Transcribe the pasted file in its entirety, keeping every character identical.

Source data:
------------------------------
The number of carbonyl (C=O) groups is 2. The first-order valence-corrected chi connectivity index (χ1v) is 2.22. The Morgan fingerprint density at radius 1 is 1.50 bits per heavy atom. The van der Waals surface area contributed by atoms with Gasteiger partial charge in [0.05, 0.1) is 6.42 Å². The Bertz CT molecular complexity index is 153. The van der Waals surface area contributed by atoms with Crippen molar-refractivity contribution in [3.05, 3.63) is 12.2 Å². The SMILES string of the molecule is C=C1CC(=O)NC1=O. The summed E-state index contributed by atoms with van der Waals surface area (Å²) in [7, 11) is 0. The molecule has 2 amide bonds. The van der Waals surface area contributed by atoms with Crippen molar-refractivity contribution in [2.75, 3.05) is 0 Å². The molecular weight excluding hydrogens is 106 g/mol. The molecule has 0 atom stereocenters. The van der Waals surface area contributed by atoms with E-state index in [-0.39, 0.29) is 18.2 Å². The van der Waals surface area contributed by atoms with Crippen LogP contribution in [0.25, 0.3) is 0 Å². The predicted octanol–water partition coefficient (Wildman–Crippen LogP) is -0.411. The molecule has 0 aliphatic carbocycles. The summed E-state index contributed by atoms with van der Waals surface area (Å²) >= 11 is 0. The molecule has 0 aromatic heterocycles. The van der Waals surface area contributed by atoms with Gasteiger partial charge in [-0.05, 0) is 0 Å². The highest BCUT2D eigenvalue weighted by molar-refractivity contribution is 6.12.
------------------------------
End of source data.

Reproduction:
The number of carbonyl (C=O) groups is 2. The first-order valence-corrected chi connectivity index (χ1v) is 2.22. The Morgan fingerprint density at radius 1 is 1.50 bits per heavy atom. The van der Waals surface area contributed by atoms with Gasteiger partial charge in [0.05, 0.1) is 6.42 Å². The Bertz CT molecular complexity index is 153. The van der Waals surface area contributed by atoms with Crippen molar-refractivity contribution in [3.05, 3.63) is 12.2 Å². The SMILES string of the molecule is C=C1CC(=O)NC1=O. The summed E-state index contributed by atoms with van der Waals surface area (Å²) in [7, 11) is 0. The molecule has 2 amide bonds. The van der Waals surface area contributed by atoms with Crippen molar-refractivity contribution in [2.75, 3.05) is 0 Å². The molecular weight excluding hydrogens is 106 g/mol. The molecule has 0 atom stereocenters. The van der Waals surface area contributed by atoms with E-state index in [-0.39, 0.29) is 18.2 Å². The van der Waals surface area contributed by atoms with Crippen LogP contribution in [0.25, 0.3) is 0 Å². The predicted octanol–water partition coefficient (Wildman–Crippen LogP) is -0.411. The molecule has 0 aliphatic carbocycles. The summed E-state index contributed by atoms with van der Waals surface area (Å²) >= 11 is 0. The molecule has 0 aromatic heterocycles. The van der Waals surface area contributed by atoms with Gasteiger partial charge in [-0.05, 0) is 0 Å². The highest BCUT2D eigenvalue weighted by molar-refractivity contribution is 6.12.